Anna Hempstead Branch

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Anna Hempstead Branch
Born Hempsted House in New London, Connecticut
Occupation Poet
Language English
Nationality American

Anna Hempstead Branch (March 18, 1875 – September 8, 1937)[1] was an American poet. She was regarded as a major poet during her life[1] and William Thomas Stead called her "the Browning of American poetry".[2]

Early life[edit]

Branch was born at Hempsted House in New London, Connecticut, the younger child of John Locke Branch, a lawyer, and Mary Lydia Bolles Branch (1840–1922), a children's author and poet who was part of the Hempstead family, who had lived in the area since 1640.


Branch spent most of her school years in New York and Brooklyn where she studied at Froebel and Adelphi Academies and then Smith College, due to her father's law practice being in that area.[3] Branch graduated from Smith College in 1897 and went on to study dramaturgy at the American Academy of Dramatic Arts, graduating in 1900.[1][4] In 1898, the year after her graduation, her poem "The Road 'Twixt Heaven and Hell" was selected as the year's best verse by a college graduate by Century Magazine.[3]

Branch's reputation was made with her next two collections, both heavily influenced by the work of the Pre-Raphaelites, especially Christina Rossetti.[5] The Shoes That Danced (1905) features odd settings and characters. Rose of the Wind (1910) contains "The Wedding Feast", a reworking of "The Rime of the Ancient Mariner" by Samuel Taylor Coleridge, and her most famous single poem, "Nimrod", a blank verse epic about the ancient king.[1] The title work, a dramatic poem, was staged at the Empire Theatre in 1908.[2]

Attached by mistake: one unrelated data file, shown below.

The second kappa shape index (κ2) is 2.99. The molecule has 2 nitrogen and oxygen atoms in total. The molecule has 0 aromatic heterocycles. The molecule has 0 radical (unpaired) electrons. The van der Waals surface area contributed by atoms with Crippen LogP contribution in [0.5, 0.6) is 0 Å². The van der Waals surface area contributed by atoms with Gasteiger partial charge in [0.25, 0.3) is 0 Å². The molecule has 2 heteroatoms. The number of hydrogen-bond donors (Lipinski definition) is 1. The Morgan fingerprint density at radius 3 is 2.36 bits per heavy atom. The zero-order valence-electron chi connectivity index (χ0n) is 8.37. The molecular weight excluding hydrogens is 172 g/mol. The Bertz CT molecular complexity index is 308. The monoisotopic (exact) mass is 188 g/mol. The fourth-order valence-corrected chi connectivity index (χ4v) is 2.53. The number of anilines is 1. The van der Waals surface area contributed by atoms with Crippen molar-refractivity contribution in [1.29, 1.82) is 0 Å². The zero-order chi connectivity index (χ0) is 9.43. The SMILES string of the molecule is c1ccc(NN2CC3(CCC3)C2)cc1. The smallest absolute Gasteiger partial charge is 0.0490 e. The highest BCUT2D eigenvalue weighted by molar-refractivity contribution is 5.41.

Sonnets from a Lock Box (1929) is regarded as her best work.[1][5] It is a collection of thirty-eight sonnets using the first person, noted for its directness and mystical symbolism.[1] Her final collection of poetry, Last Poems (1944), was published posthumously by Ridgely Torrence.[1] Branch was also the author of A Christmas Miracle and God Bless this House (1925) and Bubble Blower's House (1926).[1]

Branch was also known for her philanthropy, mostly centered around Christodora House, a settlement house in New York City. There she created the Poet's Guild, whose members, including Edwin Arlington Robinson, William Rose Benét, Percy MacKaye, and Margaret Widdemer, taught classes at the house.[2][4] Branch was also vice president of the Poetry Society of America.[2]

Later life[edit]

In 1918 she served as the vice president of the National League for Women's Service and chaired the education and festival committees in the War Camp Community Service.[3] She founded and directed the Poets' Guild of Christodora House which thrived due to her assiduous attention and ability to enlist the participation of an impressive array of fellow poets. Among this involved were Edwin Markham, Josephine Preston Peabody, Percy MacKaye, William Rose Benét, Margaret Widdemer, Ridgely Torrence, Sara Teasdale, Robert Frost, and Edwin Arlington Robinson.[3] Branch was very active in trying to bring poetry into people's lives during the 1910s and 1920s. The Guild also created the "Unbound Anthology". Poems were nicely printed and sold for five cents each, people were able to get poetry cheaply and the profits would go back into the settlement house work.[3] in 1934 Branch received an honorary degree from Smith College.[3]

Branch never married. She died of cancer at the age of 62.[4]


  1. ^ a b c d e f g h Krieg, Joann Peck (1979). "Anna Hempstead Branch". In Mainiero, Lina. American Women Writers: A Critical Reference Guide from Colonial Times to the Present. 1. New York: Frederick Ungar Publishing Co. pp. 217–19. 
  2. ^ a b c d "Miss Anna Branch, poet and teacher: author of several volumes is dead". New York Times. 9 Sep 1937. p. 23. 
  3. ^ a b c d e f Brookhart, Mary Hughes, "Branch, Anna Hempstead";; American National Biography Online Feb. 2000.
  4. ^ a b c Edward T. James; Janet Wilson James; Paul S. Boyer; Radcliffe College (1971). Notable American Women, 1607-1950: A Biographical Dictionary. Harvard University Press. pp. 226–8. ISBN 978-0-674-62734-5. Retrieved 23 February 2013. 
  5. ^ a b Gilbert, Sandra M.; Gubar, Susan, eds. (1985). The Norton Anthology of Literature by Women: The Tradition in English (1st ed.). W.W. Norton. pp. 1337–8. ISBN 0393953912. 

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